The Mets have traded Neil Walker and cash to the Brewers in exchange for a player to be named later. As of this writing, the exact amount that the Mets will be covering of the $4.7 million owed to Walker had not been reported.
This deal follows in the footsteps of the recent Jay Bruce deal where the insufferably frugal Mets chose to save what is a paltry amount of money for a major league team. The Mets are actually eating at least some money in the Walker deal, but there is no reason for them to not eat all of it in order to get the best prospect possible.
The Brewers have clearly had a surprisingly good season. Going into the All-Star break, they were talked about as one of the biggest surprises in baseball with a 5.5-game lead over the juggernaut Cubs. Since then they have gone 10-18 and were outscored by 34 runs. They have now dropped to third place in the division and are three games behind the Cubs. They need help.
The Brewers’ second base situation has been especially disappointing. Between Eric Sogard and Jonathan Villar, they have gotten approximately replacement level play, per FanGraphs.
Sogard has rarely been much more than a replacement level player. However, in his first month in Milwaukee, he hit a prodigious .347/.467/.547. Interestingly enough, the 3 HR he had hit in that time was already a career high for a season. Obviously a .371 BABIP combined with the fact that he was a career 72 wRC+ hitter who had not played in the majors since 2015 meant that he was going to regress. He has hit .235/.330/.296 since then.
Villar’s performance has fallen off a cliff. He was an above-average hitter the past couple of seasons but has performed poorly this season. His line of .222/.281/.346 makes him one of the worst hitters in the majors. Furthermore, his basestealing has declined as well. His 62 stolen bases last year were not quite as impressive as it seems because he got caught a league-leading 18 times, but this year he has stolen only 20 bases. His success rate is slightly lower as well.
Villar will not be eligible for free agency until 2020, so perhaps his days with the Brewers are not over, especially since Walker is just a rental. Villar’s days of being a 3-4 WAR player might be gone, but perhaps he can still reach something close to that. Top prospect Isan Díaz is probably going to take over second base within the next year or two regardless, so Villar’s days are probably numbered no matter what. By the time Díaz is ready, Villar could either be traded or designated for assignment if he hasn’t recovered his form.
Walker missed approximately a month and a half earlier this season due to a partially torn left hamstring. He has hit very poorly since coming off the DL on July 28th, hitting .233/.267/.302 albeit in a meaningless sample size of 45 PA. Before then he was hitting .270/.352/.468, good for a 117 wRC+. Last year he hit .282/.347/.476, which was worth a 122 wRC+. His defense at second base is subpar, but the guy can hit.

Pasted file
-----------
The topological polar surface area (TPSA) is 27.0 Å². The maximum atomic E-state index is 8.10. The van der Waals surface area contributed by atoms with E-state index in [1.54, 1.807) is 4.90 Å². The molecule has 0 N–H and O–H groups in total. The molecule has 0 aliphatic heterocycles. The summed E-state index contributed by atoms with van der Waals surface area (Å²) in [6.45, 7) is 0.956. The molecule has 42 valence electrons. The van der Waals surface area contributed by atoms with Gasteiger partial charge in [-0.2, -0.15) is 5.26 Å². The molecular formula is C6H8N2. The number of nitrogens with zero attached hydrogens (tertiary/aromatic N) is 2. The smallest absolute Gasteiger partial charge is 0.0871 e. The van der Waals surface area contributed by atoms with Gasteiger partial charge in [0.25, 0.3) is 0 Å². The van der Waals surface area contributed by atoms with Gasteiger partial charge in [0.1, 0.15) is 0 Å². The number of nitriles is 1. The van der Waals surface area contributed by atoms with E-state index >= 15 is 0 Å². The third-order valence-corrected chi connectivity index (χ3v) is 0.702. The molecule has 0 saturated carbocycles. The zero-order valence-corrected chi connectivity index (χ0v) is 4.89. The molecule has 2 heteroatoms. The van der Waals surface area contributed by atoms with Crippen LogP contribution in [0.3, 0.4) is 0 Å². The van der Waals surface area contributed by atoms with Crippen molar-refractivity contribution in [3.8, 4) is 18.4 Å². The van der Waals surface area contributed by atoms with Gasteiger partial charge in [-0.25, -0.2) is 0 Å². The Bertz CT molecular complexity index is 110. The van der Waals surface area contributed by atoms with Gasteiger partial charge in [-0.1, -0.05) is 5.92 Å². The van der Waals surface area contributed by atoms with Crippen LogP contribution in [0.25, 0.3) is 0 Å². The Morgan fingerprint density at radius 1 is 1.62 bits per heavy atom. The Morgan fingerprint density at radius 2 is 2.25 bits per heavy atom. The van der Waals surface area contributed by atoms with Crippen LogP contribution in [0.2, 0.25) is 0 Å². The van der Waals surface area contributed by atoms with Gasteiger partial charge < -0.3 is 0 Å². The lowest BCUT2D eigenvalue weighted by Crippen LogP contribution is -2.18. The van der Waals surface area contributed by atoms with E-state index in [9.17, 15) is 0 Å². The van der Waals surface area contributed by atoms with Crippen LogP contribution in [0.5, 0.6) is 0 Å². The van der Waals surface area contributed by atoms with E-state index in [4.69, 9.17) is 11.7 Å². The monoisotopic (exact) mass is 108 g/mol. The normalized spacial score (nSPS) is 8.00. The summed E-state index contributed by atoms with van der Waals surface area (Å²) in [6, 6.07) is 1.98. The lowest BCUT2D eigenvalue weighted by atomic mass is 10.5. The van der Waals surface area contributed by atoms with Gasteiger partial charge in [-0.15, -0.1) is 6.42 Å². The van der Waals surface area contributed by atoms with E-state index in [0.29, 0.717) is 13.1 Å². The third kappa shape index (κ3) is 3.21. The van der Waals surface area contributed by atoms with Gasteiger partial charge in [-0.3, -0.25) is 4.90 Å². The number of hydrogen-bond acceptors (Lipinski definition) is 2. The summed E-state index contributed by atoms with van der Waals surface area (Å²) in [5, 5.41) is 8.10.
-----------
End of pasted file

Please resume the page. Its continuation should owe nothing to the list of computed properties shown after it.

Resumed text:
Given the Brewers’ struggles at second base, Walker is undeniably a significant upgrade. However, since it is about the middle of August, it is difficult to claim that Walker will be worth even one extra win going forward, and that is assuming he is fully healthy.
Without knowing the PTBNL, the trade becomes a little more difficult to evaluate. Eventually we will learn whom the Mets will receive and how much money they will part with, but given what we know about this team, it is hard to believe that it will be a satisfactory return. Walker is a rental with injury questions, so it was unlikely that the Mets could have done much better than some fringey youngster. As a competitive team with a big hole at second base, the Brewers probably did not have a lot of leverage, especially now that players have to make it through waivers. I am sure they would have preferred to get Ian Kinsler, but he did not make it through waivers.
From the Mets’ perspective, this opens up the door to calling up Gavin Cecchini to be the everyday second baseman for the remainder of 2017. He is not doing well in Triple A this year, but he did perform very well there last year. It could be worthwhile to call him up to see what he can do. It is also not a bad idea to try to sign Walker back during the offseason if the price is right. There is no reason to believe that the Mets should not try to contend again in 2018. It is certainly preferable to playing José Reyes there.
The best argument against this trade for the Brewers is that they have such a small chance to make the playoffs. FanGraphs has those chances at 3.8 percent, and Baseball Prospectus has them at 5.2 percent. Neil Walker is not going to make up that deficit, but they are paying what looks to be very little for him, so it is a low-risk, medium-reward trade. This deal might end up working out best for Walker, who now goes to a more competitive team and no longer has to worry about a qualifying offer hurting his value in the offseason.
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Luis Torres is a Featured Writer at Beyond the Box Score. He is a medicinal chemist by day, baseball analyst by night. You can follow him on Twitter at @Chemtorres21.